Professor's Lecture Draws From His Childhood Experiences
Any student who has taken a class from Bruce Johanson can tell you where the professor of biblical studies was born and raised: India! His experiences in India often play a major role in his classroom lectures and lessons.
s a child growing up in a missionary family in a foreign country, Johanson had a rare opportunity to learn about a different country with different people, cultures and religions. This sparked the passion he still has for culture and religion, and it shows in every class he teaches.
It was no different when Johanson was selected as the 2007 Distinguished Faculty Lecturer. His campus lecture, given in November, also demonstrated his experiences abroad.
Every year the faculty select a colleague to be Distinguished Faculty Lecturer. This honor is awarded to individuals who have demonstrated excellence in teaching and scholarship, and involvement in governance, church, and community service. The chosen faculty member gives a presentation in November, and is given a $2,000 honorarium.
Johanson, a professor of biblical studies, presented the lecture entitled, “Integrity, Faith, and Shifting Horizons.” Drawing from his vast experience in cultures of various kinds, especially from his time as a child in India, Johanson shared his insights on religion today.
“The lecture was a distillation of my journey of faith in relation to scripture, church history and world religions,” Johanson says. Defining integrity as the alignment or the coherence of a person’s thoughts, words, and actions, Johanson described how the human condition—in spite of our cultural environment—has a longing for integrity, for a coherence which gives life its fullest meaning.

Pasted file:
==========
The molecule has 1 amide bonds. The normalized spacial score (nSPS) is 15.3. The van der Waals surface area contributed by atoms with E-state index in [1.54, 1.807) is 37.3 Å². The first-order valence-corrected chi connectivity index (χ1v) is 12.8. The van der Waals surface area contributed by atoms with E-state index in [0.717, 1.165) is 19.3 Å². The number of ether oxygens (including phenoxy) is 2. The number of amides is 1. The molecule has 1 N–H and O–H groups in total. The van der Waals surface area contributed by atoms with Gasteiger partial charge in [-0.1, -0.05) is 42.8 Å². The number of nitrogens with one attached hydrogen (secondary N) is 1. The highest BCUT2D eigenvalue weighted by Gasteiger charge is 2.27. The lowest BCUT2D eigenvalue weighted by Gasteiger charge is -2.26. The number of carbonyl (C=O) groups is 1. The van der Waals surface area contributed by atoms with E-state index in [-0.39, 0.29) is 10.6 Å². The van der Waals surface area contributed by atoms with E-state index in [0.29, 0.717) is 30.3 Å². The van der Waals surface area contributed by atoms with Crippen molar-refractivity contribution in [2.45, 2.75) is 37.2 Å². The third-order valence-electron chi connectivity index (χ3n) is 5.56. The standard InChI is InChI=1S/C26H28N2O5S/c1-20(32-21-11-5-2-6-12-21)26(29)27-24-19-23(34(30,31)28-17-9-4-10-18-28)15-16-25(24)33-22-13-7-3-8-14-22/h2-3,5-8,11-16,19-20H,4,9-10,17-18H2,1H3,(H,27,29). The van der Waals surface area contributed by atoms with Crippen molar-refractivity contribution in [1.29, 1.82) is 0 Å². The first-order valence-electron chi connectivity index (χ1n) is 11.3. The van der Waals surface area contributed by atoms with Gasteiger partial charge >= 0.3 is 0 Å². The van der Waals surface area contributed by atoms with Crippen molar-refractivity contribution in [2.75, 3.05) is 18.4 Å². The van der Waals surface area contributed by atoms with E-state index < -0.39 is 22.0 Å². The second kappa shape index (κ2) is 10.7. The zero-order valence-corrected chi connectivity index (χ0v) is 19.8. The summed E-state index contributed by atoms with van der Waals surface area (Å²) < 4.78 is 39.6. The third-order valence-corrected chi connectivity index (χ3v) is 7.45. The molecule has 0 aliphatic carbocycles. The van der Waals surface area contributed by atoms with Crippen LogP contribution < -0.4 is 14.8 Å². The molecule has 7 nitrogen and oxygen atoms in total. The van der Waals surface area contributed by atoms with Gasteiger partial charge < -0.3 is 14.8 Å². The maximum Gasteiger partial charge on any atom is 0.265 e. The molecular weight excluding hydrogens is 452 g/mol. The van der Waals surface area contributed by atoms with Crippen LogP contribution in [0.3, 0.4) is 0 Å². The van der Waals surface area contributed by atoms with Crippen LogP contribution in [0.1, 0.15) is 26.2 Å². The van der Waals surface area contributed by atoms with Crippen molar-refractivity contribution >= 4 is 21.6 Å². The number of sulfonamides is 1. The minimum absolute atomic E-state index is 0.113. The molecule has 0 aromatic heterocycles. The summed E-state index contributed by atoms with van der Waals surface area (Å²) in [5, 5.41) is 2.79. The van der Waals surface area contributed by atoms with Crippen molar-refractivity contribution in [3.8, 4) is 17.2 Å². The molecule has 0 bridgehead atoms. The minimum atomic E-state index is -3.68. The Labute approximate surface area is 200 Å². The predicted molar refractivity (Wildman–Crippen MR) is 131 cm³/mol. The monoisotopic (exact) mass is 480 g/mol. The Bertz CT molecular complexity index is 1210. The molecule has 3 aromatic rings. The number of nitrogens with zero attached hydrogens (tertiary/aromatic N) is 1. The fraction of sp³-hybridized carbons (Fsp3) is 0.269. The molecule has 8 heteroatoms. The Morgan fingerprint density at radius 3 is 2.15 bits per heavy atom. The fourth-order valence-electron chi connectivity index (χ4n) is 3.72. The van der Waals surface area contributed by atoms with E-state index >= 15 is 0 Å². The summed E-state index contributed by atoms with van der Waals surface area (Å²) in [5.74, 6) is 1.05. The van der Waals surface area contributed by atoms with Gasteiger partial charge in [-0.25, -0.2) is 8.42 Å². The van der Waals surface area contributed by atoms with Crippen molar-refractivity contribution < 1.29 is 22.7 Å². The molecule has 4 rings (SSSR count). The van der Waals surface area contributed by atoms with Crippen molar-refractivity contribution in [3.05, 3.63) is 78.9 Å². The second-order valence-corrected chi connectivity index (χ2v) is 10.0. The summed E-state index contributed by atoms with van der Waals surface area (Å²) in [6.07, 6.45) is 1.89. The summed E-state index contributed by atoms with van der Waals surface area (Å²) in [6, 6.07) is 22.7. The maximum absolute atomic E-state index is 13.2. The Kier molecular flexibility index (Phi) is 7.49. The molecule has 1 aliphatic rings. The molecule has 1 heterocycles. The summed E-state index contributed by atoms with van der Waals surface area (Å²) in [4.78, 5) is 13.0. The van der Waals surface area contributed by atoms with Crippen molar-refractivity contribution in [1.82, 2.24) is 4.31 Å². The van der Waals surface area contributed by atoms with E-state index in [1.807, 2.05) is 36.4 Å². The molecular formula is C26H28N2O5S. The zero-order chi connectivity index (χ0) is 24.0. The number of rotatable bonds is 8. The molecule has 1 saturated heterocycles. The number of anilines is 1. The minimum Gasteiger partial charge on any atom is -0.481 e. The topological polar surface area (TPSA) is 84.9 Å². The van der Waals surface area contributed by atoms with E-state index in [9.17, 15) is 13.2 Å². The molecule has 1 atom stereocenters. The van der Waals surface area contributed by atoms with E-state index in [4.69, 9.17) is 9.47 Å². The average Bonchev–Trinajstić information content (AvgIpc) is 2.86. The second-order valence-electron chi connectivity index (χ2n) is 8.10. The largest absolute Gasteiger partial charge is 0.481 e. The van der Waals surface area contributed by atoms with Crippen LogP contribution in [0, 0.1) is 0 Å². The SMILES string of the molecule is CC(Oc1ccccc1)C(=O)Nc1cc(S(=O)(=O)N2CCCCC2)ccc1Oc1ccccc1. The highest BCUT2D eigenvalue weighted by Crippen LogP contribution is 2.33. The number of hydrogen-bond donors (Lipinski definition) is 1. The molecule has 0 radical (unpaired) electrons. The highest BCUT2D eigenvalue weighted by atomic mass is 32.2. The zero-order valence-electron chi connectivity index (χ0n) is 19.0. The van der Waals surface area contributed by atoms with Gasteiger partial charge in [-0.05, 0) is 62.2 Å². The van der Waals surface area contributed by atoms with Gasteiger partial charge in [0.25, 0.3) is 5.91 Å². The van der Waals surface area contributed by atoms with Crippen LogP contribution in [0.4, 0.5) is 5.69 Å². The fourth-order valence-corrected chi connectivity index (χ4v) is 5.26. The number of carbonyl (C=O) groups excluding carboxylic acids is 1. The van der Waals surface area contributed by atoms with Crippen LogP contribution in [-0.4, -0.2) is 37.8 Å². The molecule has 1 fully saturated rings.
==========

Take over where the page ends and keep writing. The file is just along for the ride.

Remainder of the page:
Johanson has always had a passion for religion and culture. The third of three children born to missionaries Johannes and Ida Johanson, Bruce Carl Johanson was born in 1943, and at the age of 11 moved to the U.S. Five years later, his roots called him home, and he returned to India to finish high school in the Himalayas in 1962. After a year in France, Johanson graduated from Andrews University with a major in French and minors in Greek and religion.
After his marriage to Anne Christoffersen, the Johansons lived in Denmark, India, Sweden, and finally, College Place. As a result of his extensive travel, the professor can converse not only in English, but also in Swedish, Danish, French, and German. In addition, he is relearning the Hindi he heard so often as a child in India.
Currently, Johanson teaches religion and Greek classes for the School of Theology. With such a strong cultural background, Johanson is the perfect choice for teaching one of the department’s most popular classes: World Religions.
Last update on November 26, 2008